Date of Award


Document Type


Degree Name

Master of Science (MS)


Department of Family and Consumer Sciences

First Advisor

Jennifer L Barnes


There is increasing evidence of athletes entering their training sessions in an already dehydrated state. It is crucial for athletes to properly replenish fluid and electrolytes lost via sweat in order to optimize their training and recovery. The purpose of this study is to assess the effect of a text-message based hydration education intervention on the knowledge and hydration status of division I female collegiate soccer players.A total of 14 participants completed baseline testing, which included hydration knowledge and behavior questionnaires, and pre- and post-practice weights to calculate % weight change (%WC). The participants also provided a baseline urine sample pre- and post-practice to assess urine specific gravity (USG). A total of 18 text messages were sent during the 6-week intervention phase, with 3 text messages sent per week. The text messages contained educational information on hydration topics. Post-questionnaires were administered after the intervention online, via Qualtrics. Post-intervention USG and weight assessments were not able to be collected due to the COVID-19 pandemic. The averages of pre-training USG (M=1.02, SD= .01) and post-training USG (M= 1.02, SD= .01), did not change from before to after a practice session. There were no significant correlations between pre- training USG and pre- total hydration knowledge scores (r= -.274, p>.05), post- training USG and pre- total knowledge scores (r= .011, p >.05), and %WC and pre- total scores (r= -.184,p>.05). Of the pre-knowledge questionnaire questions there was a significant, moderate, positive relationship between USG and the true/false question asking, ‘An athlete should consume 7-10 fl oz of water or sports drink a couple hours before exercise’ (r= 0.55, p=.04). There was a numerical increase in the total scores when comparing post questionnaire total scores (M=84.62, SD=6.05) to the pre-questionnaire total scores (M= 79.91, SD=9.55) but it did not reach statistical significance (p=0.14). This study showed that text message-based forms of communication are a feasible intervention that could show a positive improvement in both hydration status and hydration knowledge of athletes. The significance of this study is unclear, and the full impact of this intervention was unable to be determined. More research needs to be gathered on this topic. KEYWORDS: Hydration, Knowledge, Behavior, Athlete, Text intervention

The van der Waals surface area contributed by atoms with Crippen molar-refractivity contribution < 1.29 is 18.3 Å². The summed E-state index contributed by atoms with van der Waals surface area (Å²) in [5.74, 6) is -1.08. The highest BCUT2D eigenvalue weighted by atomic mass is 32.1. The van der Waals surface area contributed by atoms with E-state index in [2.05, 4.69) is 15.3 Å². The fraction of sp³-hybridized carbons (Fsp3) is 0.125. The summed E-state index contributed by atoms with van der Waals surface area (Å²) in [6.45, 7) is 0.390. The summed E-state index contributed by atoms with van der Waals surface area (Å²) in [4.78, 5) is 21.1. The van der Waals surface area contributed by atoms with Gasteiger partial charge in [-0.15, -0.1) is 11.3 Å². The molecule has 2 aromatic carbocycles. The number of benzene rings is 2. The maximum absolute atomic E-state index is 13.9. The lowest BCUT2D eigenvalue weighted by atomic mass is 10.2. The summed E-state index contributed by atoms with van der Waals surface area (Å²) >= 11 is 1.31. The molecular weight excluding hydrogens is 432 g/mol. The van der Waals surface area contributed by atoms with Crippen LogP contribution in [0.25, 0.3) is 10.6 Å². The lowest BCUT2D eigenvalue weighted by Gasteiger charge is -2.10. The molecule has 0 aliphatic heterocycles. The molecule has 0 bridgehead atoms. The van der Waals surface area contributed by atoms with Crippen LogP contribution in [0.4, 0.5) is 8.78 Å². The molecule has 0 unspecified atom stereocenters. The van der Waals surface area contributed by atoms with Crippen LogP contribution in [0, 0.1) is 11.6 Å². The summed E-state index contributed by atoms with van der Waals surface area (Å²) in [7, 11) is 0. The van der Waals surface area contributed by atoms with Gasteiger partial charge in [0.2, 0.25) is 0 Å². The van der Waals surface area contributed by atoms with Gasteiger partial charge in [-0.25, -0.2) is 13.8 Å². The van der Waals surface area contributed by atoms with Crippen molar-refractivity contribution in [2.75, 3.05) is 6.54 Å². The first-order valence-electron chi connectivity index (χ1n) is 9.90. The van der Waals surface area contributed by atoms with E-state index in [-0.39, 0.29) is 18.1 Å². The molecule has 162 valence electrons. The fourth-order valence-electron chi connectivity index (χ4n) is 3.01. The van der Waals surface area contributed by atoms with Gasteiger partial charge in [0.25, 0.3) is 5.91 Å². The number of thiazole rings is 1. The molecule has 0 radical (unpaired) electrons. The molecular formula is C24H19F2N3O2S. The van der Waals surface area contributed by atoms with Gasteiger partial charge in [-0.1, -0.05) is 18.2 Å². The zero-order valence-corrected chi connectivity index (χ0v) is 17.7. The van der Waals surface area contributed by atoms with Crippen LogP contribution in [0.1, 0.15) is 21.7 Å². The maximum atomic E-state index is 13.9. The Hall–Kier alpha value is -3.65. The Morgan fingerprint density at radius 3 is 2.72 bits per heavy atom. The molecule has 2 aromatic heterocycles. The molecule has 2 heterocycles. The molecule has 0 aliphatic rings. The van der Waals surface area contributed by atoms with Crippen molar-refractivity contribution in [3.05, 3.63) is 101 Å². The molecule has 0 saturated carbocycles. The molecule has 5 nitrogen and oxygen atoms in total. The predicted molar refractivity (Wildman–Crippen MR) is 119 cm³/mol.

Imported from Ferrarese_ilstu_0092N_11851.pdf


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